I recently overheard my husband being threatened over some land deal because he had disappeared with all the commission. This is not the first time. We are concerned he may be putting himself in danger. What do you think we should do?
At the very best, your husband is a dishonest man and possibly, from your account, a thief. By definition, a thief is a person who steals another person’s property especially by stealth.
In the following typical scenario, your husband would find his place. “The diamond thief double crossed his partners and gave them only worthless fake jewels.”
The Ten Commandments are clear on the issue of stealing. Thou shalt not steal is a commandment that has no ambiguity. The Torah is similarly explicit on the matter. The Holy Koran states that stealing is the 23rd biggest sin and prescribes amputation of the hands. In general, traditional African societies look down on thieves and extolled those who worked hard and were honest. From the foregoing it should be clear that you and your husband have only one choice in the matter. Stop stealing from others or face the consequences.
It is with regard to the consequences that we must now turn our attention. A story is in order as it illustrates the point.
Many years ago, a lawyer asked us to offer an opinion on the mental state of his client who was in custody on the charge of having caused grievous bodily harm to an acquaintance. The story was fairly simple. A group of friends were watching football at a pub. His team lost. He became very upset, and in a fit of temper hit the man next to him with the bottle of beer he was drinking (he had drank many during the match). A fight ensued and at the end of the evening, he had stabbed the man from the opposing team several times.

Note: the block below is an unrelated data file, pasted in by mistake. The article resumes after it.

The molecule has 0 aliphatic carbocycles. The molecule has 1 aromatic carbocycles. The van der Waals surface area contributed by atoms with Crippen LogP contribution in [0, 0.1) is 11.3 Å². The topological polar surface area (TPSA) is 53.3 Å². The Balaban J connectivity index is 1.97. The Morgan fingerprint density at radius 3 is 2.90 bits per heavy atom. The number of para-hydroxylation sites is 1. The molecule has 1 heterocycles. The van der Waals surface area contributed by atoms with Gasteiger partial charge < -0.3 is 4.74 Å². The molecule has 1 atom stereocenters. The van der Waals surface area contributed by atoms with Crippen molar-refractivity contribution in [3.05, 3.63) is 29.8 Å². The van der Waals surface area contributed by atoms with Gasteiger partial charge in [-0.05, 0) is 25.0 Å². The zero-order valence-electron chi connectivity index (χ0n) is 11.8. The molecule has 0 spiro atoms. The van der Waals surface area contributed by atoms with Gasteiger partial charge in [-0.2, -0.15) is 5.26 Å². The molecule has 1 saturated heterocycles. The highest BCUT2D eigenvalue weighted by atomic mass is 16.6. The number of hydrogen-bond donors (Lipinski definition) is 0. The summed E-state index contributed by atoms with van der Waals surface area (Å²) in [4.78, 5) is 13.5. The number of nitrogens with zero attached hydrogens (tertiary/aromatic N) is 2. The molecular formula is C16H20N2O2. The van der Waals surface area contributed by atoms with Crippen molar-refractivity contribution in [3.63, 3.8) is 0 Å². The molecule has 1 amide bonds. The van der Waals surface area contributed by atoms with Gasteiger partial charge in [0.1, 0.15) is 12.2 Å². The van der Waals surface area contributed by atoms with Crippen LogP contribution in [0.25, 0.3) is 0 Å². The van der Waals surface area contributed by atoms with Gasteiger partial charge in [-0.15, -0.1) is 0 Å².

When we saw him in prison, he was calm and was able to give a detailed account of the events of that night. His view was that the other guy provoked him by teasing him about the loss of his favourite team. He deserved what he got, and there was no sense of remorse or guilt on the part of our client.
As is customary in psychiatric assessment, we then moved on to establish who this person really was and how he came to be in his present life station.
As we were to find out shortly, the past is truly what informed his violent behaviour. His problems with authority could be traced to his childhood, perhaps even earlier!
His parents had dropped out of school, his mother because of pregnancy in Form 3, while his father was expelled from school for stealing from a teacher’s house. He had also been suspected of having set fire to the library after he failed his exams.
He was brought up by his grandparents for a few years, and when they died, he lived with a succession of uncles in the city. In one home, he was forced to sleep in the kitchen where the maid also slept.
In later life he claimed that she had sexually assaulted him. He also told stories of life in which violence from his uncles and their wives was a daily occurrence.
What he did not say to us is that he was often beaten for stealing. He had made a habit of stealing money and other valuables from his uncles. As a child, he spent the money buying sweets and biscuits for other children hoping to buy their friendship.
As a teenager he bought drugs for use with other boys. In a nutshell, the young man grew up in an emotional desert devoid of any love or affection to, or from any human being.
Our report concluded by stating that the man in custody had a condition called “Antisocial Personality disorder”. He served time in prison and was upon release, fatally injured in a robbery.
This rather long story is intended to wake you up to the reality that you must confront your husband now. Not doing so could lead to consequences you might regret.
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